After these comments, the discussion was engaging and wide-ranging. Some highlights:
- Online presence as an academic – The validity of online interactions has changed considerably over the last few years. Whereas, not too long ago, such activity would have been considered in a poor light, now it is more often than not encouraged. Still, the type of online activity and individual profile is still a consideration. We thought about the concept of how having a blog could be a means of raising profile while on the job market. We found that some of us tend to compartmentalize our online work (Facebook separate from other activities or personal vs professional blogs/Twitter accounts) while others seek to integrate their online personas.
- Collaboration – Two of the blogs on the panel are a collaborative effort, while two others are not. In general, collaboration allows for more activity as well as more diversity in types of posts and more potential for motivation to continue. The bloggers from one author are both highly structured projects with an end point, not to say this always has to be the case.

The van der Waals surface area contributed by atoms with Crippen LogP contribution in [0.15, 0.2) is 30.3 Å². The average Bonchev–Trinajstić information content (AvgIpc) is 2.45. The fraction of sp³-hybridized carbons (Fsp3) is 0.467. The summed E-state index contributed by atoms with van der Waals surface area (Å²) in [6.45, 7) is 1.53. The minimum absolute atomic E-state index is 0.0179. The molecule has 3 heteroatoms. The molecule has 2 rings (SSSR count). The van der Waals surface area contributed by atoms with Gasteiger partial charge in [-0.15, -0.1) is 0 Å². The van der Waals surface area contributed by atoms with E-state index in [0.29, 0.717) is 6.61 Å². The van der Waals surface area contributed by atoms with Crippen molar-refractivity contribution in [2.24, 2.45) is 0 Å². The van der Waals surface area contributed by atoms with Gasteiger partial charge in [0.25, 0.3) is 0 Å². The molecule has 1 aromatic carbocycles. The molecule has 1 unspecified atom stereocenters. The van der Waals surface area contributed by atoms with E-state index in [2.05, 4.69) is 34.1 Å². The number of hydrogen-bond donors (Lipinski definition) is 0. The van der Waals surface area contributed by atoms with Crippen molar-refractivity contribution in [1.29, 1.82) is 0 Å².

- Guest posts – It was generally agreed that guest posts are the way to go. The advantage of a blog is the ability to communicate. Bringing others in to offer different perspectives creates a rich, dynamic site. Many at the roundtable were interested in collaborating in this way with each other.
- Using the blog to further research – A couple of the panelists are very much already doing this, especially with their specific focus in their sites. It was also mentioned how blogging can provide motivation and inspiration for research projects. It has even been possible for some to turn their blogs themselves into publications.
Other blogs from the audience (if you are a medieval blogger, please feel free to leave a comment with a link):
For those who attended or participated in the roundtable, please fill in anything I have forgotten to add!